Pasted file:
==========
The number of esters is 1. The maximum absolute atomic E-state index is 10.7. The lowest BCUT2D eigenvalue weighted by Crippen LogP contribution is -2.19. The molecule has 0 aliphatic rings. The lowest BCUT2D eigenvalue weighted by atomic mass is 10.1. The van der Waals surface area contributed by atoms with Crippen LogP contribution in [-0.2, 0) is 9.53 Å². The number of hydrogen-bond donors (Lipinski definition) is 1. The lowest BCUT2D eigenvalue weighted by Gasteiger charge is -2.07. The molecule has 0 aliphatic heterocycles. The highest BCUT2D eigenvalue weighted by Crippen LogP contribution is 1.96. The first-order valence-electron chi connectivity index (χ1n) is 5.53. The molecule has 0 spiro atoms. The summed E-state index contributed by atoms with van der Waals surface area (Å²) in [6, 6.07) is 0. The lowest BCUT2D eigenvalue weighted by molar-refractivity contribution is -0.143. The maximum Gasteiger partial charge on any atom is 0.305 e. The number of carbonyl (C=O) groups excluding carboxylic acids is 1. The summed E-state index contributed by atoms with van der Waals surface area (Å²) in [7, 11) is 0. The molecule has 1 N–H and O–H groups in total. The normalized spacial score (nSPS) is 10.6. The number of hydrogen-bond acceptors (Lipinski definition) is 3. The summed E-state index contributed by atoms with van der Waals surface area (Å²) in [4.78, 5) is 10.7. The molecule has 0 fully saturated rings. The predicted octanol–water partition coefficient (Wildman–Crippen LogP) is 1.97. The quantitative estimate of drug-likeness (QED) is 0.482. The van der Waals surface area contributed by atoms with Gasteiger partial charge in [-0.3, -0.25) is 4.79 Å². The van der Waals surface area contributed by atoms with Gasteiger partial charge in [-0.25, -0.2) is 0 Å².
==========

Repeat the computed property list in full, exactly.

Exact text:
The number of esters is 1. The maximum absolute atomic E-state index is 10.7. The lowest BCUT2D eigenvalue weighted by Crippen LogP contribution is -2.19. The molecule has 0 aliphatic rings. The lowest BCUT2D eigenvalue weighted by atomic mass is 10.1. The van der Waals surface area contributed by atoms with Crippen LogP contribution in [-0.2, 0) is 9.53 Å². The number of hydrogen-bond donors (Lipinski definition) is 1. The lowest BCUT2D eigenvalue weighted by Gasteiger charge is -2.07. The molecule has 0 aliphatic heterocycles. The highest BCUT2D eigenvalue weighted by Crippen LogP contribution is 1.96. The first-order valence-electron chi connectivity index (χ1n) is 5.53. The molecule has 0 spiro atoms. The summed E-state index contributed by atoms with van der Waals surface area (Å²) in [6, 6.07) is 0. The lowest BCUT2D eigenvalue weighted by molar-refractivity contribution is -0.143. The maximum Gasteiger partial charge on any atom is 0.305 e. The number of carbonyl (C=O) groups excluding carboxylic acids is 1. The summed E-state index contributed by atoms with van der Waals surface area (Å²) in [7, 11) is 0. The molecule has 1 N–H and O–H groups in total. The normalized spacial score (nSPS) is 10.6. The number of hydrogen-bond acceptors (Lipinski definition) is 3. The summed E-state index contributed by atoms with van der Waals surface area (Å²) in [4.78, 5) is 10.7. The molecule has 0 fully saturated rings. The predicted octanol–water partition coefficient (Wildman–Crippen LogP) is 1.97. The quantitative estimate of drug-likeness (QED) is 0.482. The van der Waals surface area contributed by atoms with Gasteiger partial charge in [-0.3, -0.25) is 4.79 Å². The van der Waals surface area contributed by atoms with Gasteiger partial charge in [-0.25, -0.2) is 0 Å².